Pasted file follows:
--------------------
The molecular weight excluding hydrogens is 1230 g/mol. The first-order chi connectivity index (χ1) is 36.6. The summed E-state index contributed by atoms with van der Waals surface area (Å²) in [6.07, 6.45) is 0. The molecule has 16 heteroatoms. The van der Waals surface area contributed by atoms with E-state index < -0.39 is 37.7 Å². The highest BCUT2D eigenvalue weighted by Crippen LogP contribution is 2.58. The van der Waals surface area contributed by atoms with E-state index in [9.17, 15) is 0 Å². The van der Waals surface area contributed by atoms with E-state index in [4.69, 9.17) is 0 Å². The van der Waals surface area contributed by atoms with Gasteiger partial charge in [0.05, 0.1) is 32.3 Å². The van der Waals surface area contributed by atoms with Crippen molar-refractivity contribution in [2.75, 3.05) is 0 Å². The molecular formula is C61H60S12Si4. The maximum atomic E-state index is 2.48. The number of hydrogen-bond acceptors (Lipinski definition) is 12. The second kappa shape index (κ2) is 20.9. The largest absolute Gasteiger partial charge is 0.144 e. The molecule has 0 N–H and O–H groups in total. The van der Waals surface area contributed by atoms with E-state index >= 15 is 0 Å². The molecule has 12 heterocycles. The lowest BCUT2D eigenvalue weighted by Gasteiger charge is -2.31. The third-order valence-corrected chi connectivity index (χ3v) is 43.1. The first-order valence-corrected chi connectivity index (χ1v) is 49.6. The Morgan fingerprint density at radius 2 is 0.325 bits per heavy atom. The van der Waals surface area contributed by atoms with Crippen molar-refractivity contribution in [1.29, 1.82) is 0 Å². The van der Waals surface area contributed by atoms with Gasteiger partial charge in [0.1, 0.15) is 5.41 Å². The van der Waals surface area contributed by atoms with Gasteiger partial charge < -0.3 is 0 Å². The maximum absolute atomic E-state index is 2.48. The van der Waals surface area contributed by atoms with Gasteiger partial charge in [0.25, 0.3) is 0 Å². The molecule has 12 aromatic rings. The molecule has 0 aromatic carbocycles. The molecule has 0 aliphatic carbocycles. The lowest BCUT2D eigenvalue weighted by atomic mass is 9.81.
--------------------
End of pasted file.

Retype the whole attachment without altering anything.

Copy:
The molecular weight excluding hydrogens is 1230 g/mol. The first-order chi connectivity index (χ1) is 36.6. The summed E-state index contributed by atoms with van der Waals surface area (Å²) in [6.07, 6.45) is 0. The molecule has 16 heteroatoms. The van der Waals surface area contributed by atoms with E-state index < -0.39 is 37.7 Å². The highest BCUT2D eigenvalue weighted by Crippen LogP contribution is 2.58. The van der Waals surface area contributed by atoms with E-state index in [9.17, 15) is 0 Å². The van der Waals surface area contributed by atoms with E-state index in [4.69, 9.17) is 0 Å². The van der Waals surface area contributed by atoms with Gasteiger partial charge in [0.05, 0.1) is 32.3 Å². The van der Waals surface area contributed by atoms with Crippen molar-refractivity contribution in [2.75, 3.05) is 0 Å². The molecular formula is C61H60S12Si4. The maximum atomic E-state index is 2.48. The number of hydrogen-bond acceptors (Lipinski definition) is 12. The second kappa shape index (κ2) is 20.9. The largest absolute Gasteiger partial charge is 0.144 e. The molecule has 0 N–H and O–H groups in total. The van der Waals surface area contributed by atoms with E-state index >= 15 is 0 Å². The molecule has 12 heterocycles. The lowest BCUT2D eigenvalue weighted by Gasteiger charge is -2.31. The third-order valence-corrected chi connectivity index (χ3v) is 43.1. The first-order valence-corrected chi connectivity index (χ1v) is 49.6. The Morgan fingerprint density at radius 2 is 0.325 bits per heavy atom. The van der Waals surface area contributed by atoms with Crippen molar-refractivity contribution in [1.29, 1.82) is 0 Å². The van der Waals surface area contributed by atoms with Gasteiger partial charge in [0.1, 0.15) is 5.41 Å². The van der Waals surface area contributed by atoms with Gasteiger partial charge < -0.3 is 0 Å². The maximum absolute atomic E-state index is 2.48. The van der Waals surface area contributed by atoms with Gasteiger partial charge in [0.25, 0.3) is 0 Å². The molecule has 12 aromatic rings. The molecule has 0 aromatic carbocycles. The molecule has 0 aliphatic carbocycles. The lowest BCUT2D eigenvalue weighted by atomic mass is 9.81.